Analyzing Research Activity Duration and Uncertainty in Business Doctorate Degrees

Analyzing Research Activity Duration and Uncertainty in Business Doctorate Degrees

Kenneth David Strang (State University of New York Plattsburgh, USA and APPC Research, Australia) and Robert J. Symonds (University of Phoenix, USA)
Copyright: © 2012 |Pages: 20
DOI: 10.4018/ijrcm.2012010103
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Abstract

This study explains how to apply the Program Evaluation and Review Technique (PERT) from the project management discipline to quantify uncertainty for the research phase in a Doctor of Business Administration (DBA) degree. Doctorate programs are expensive and time consuming yet unfortunately they have high attrition rates (failure to complete). Although course work is very structured, the unpredictable nature, complexity and variability of research activities make a DBA program risky for students, supervisors, funding sources, and the university (due to high expectations and accreditation criteria). As the US Navy successfully applied PERT on their complex Fleet Ballistic Missile and Polaris Submarine Weapon projects, it is argued that this methodology could help quantify uncertainty and reduce risk in the doctorate research phase. Statistical techniques are utilized to test the hypothesis that PERT is a reliable task duration estimation and planning method for DBA research (based on a sample).
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Introduction

Doctorate degrees are valuable because they give competitive advantage to employers (Bair & Haworth, 2004; Pfeffer, 2007; Recotillet, 2007; Thune, 2009) and they facilitate accreditation at universities (Golde, 2006; Lovitts, 2001). Doctorates promote knowledge creation and they provide opportunities for self-actualization (Cumming, 2010; Horn et al., 2007; Zuber-Skerritt & Roche, 2004).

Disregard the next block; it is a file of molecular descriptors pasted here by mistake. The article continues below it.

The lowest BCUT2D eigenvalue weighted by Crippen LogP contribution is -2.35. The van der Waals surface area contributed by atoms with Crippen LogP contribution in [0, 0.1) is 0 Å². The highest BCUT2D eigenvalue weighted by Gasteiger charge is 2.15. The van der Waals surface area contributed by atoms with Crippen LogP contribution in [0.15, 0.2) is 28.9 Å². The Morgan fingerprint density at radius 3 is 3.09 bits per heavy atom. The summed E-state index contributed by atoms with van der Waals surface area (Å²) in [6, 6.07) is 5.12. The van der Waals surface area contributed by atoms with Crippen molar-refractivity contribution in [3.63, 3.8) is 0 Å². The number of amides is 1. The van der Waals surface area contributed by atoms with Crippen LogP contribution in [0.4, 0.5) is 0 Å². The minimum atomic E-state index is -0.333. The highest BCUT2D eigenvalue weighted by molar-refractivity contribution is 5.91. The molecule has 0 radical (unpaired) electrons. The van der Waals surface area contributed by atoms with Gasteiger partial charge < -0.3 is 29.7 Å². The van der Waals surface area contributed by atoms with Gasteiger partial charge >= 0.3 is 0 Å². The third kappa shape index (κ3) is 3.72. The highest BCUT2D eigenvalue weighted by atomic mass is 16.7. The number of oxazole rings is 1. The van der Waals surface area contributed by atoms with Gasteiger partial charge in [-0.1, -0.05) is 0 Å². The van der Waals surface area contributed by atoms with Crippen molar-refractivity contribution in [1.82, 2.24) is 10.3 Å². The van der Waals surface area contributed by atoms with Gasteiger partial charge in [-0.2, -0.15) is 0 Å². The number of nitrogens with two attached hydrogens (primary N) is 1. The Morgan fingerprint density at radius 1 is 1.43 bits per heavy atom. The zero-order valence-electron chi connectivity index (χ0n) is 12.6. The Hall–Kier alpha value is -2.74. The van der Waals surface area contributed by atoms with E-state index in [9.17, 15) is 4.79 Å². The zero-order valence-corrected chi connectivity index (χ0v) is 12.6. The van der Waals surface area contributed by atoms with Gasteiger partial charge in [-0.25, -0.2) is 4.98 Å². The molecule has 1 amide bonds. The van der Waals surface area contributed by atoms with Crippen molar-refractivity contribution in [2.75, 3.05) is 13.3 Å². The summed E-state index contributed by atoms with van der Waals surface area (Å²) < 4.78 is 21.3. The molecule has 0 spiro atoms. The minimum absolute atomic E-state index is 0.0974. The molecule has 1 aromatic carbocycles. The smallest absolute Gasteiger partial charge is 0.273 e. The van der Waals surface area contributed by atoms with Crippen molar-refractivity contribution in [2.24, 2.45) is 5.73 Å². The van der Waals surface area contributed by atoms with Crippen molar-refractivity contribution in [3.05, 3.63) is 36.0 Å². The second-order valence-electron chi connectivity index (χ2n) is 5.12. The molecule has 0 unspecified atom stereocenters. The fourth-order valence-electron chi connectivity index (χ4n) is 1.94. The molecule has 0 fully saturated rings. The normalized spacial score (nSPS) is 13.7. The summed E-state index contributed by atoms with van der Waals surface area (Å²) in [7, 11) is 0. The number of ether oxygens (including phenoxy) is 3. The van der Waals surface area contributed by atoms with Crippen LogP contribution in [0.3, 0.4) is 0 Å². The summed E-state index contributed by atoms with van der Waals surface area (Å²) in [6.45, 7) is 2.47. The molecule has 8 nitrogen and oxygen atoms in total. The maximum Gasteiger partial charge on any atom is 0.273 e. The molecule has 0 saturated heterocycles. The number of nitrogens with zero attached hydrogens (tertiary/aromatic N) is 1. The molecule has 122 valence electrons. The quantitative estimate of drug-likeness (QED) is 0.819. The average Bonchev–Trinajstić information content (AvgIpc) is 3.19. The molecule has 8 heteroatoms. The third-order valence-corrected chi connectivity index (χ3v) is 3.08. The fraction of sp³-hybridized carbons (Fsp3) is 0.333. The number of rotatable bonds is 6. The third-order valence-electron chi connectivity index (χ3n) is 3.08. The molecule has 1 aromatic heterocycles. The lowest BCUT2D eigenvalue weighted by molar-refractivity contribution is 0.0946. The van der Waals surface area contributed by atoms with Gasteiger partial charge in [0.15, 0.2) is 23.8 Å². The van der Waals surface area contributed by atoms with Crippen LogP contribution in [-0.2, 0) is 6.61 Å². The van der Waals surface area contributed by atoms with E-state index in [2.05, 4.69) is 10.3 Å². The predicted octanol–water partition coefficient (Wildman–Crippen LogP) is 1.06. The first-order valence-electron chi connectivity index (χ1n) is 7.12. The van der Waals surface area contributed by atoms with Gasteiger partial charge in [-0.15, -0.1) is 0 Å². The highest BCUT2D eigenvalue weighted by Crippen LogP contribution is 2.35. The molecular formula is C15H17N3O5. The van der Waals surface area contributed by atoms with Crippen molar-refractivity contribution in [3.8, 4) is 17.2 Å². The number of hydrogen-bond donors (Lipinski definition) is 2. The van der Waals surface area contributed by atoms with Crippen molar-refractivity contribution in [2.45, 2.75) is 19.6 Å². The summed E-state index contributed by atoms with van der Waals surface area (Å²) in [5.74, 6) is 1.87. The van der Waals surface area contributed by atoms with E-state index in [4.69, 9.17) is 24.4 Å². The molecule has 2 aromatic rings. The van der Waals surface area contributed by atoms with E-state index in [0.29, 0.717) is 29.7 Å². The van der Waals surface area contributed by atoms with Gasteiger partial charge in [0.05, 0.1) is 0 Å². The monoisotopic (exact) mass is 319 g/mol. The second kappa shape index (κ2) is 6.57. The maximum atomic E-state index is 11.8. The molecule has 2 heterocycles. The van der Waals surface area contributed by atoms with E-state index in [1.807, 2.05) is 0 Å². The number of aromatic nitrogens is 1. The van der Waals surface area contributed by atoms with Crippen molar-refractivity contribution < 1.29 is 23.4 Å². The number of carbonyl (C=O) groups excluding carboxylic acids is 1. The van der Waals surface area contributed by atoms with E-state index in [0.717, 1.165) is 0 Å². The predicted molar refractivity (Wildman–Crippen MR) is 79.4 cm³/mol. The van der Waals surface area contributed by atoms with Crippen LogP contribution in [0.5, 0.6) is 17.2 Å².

The doctorate, considered the epitome of an academic education, relies on two or three examiners to judge the quality of three or four years of work, and to agree or not that the candidate has earned the right to be called ‘doctor’, an internationally recognised award (Kiley, 2009, p. 889).

However, doctoral degrees (including the DBA) are an expensive investment, ranging from $35,000 to over $70,000 while it generally takes 3-6 years to finish (Sowell, 2008) and sometimes up to 10 years (Gravois, 2007). The latter makes a DBA program risky with respect to the monetary and time investment, or at the worst extreme: failure to get the dissertation approved (Zibit, 2005).

Given the uncertainty associated with the completion of a mandatory research dissertation in a DBA (while considering the investment cost), it is argued that students could create a project management plan (PMP) to reduce the risk of failure. Although there is generally only a single full-time-equivalent (FTE) human resource to allocate (the student), it is asserted that optimistic effort durations need to be balanced with pessimistic estimates (as a contingency to account for the uncertainty), assuming 1 FTE. Program Review and Evaluation Technique (PERT) was developed by the US Navy (staffed with consultants from Booz Allen Hamilton as well as Lockheed) for planning the nuclear-powered Fleet Ballistic Missile and Polaris Submarine Weapon System projects (Clark, 1962). In the project management discipline, PERT is a recommended best-practice for two knowledge areas: estimating activity durations in time management and quantifying uncertainty in risk management (PMI, 2008, standards 6.4.2.4 & 11.4.2.1).

Project management theories have already been applied to plan doctoral research, by students (Strang, 2006, 2009a), and by their supervisors (Lee, 2008; Strang, 2009b, 2010a). One researcher reviewed the literature and reflected on her experience, then concluded that “the supervisor’s task becomes one of directing and project management” (Lee, 2008, p. 271).

To that end this manuscript applies PERT to estimate duration and uncertainty in the research phase of a DBA. The goals are to utilize PERT to quantify risk in DBA research tasks, to determine the probability of successful completion of the intended schedule, based on an a priori benchmark from a small sample of successful doctorate program completion data. The researchers intend to test the hypothesis that PERT is reliable method for planning the DBA research phase duration, as compared to a benchmark mean.

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